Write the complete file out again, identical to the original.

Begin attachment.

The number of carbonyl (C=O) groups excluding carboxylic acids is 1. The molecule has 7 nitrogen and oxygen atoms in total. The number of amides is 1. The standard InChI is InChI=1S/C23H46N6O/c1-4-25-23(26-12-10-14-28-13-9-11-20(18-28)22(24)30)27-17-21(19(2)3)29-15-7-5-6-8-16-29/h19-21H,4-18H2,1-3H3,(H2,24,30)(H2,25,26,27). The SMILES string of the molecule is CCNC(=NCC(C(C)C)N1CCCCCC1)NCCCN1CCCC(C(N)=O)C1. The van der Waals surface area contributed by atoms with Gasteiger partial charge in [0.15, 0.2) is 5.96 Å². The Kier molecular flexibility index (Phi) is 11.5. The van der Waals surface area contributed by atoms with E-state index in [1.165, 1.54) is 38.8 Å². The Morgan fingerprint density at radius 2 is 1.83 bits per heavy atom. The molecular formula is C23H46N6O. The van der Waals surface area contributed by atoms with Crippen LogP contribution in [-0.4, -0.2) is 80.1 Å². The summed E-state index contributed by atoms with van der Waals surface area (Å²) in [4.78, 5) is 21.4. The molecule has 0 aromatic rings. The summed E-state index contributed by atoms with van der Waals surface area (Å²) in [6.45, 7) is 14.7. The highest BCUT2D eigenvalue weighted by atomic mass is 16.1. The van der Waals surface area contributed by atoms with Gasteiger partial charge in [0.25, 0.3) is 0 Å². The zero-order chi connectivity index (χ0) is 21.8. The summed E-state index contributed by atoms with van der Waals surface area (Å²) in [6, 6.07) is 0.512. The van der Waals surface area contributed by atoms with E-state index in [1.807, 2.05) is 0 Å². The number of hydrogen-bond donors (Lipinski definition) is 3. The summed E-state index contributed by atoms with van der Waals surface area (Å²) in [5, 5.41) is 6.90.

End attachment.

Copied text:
The number of carbonyl (C=O) groups excluding carboxylic acids is 1. The molecule has 7 nitrogen and oxygen atoms in total. The number of amides is 1. The standard InChI is InChI=1S/C23H46N6O/c1-4-25-23(26-12-10-14-28-13-9-11-20(18-28)22(24)30)27-17-21(19(2)3)29-15-7-5-6-8-16-29/h19-21H,4-18H2,1-3H3,(H2,24,30)(H2,25,26,27). The SMILES string of the molecule is CCNC(=NCC(C(C)C)N1CCCCCC1)NCCCN1CCCC(C(N)=O)C1. The van der Waals surface area contributed by atoms with Gasteiger partial charge in [0.15, 0.2) is 5.96 Å². The Kier molecular flexibility index (Phi) is 11.5. The van der Waals surface area contributed by atoms with E-state index in [1.165, 1.54) is 38.8 Å². The Morgan fingerprint density at radius 2 is 1.83 bits per heavy atom. The molecular formula is C23H46N6O. The van der Waals surface area contributed by atoms with Crippen LogP contribution in [-0.4, -0.2) is 80.1 Å². The summed E-state index contributed by atoms with van der Waals surface area (Å²) in [4.78, 5) is 21.4. The molecule has 0 aromatic rings. The summed E-state index contributed by atoms with van der Waals surface area (Å²) in [6.45, 7) is 14.7. The highest BCUT2D eigenvalue weighted by atomic mass is 16.1. The van der Waals surface area contributed by atoms with Gasteiger partial charge in [0.25, 0.3) is 0 Å². The zero-order chi connectivity index (χ0) is 21.8. The summed E-state index contributed by atoms with van der Waals surface area (Å²) in [6, 6.07) is 0.512. The van der Waals surface area contributed by atoms with E-state index in [1.807, 2.05) is 0 Å². The number of hydrogen-bond donors (Lipinski definition) is 3. The summed E-state index contributed by atoms with van der Waals surface area (Å²) in [5, 5.41) is 6.90.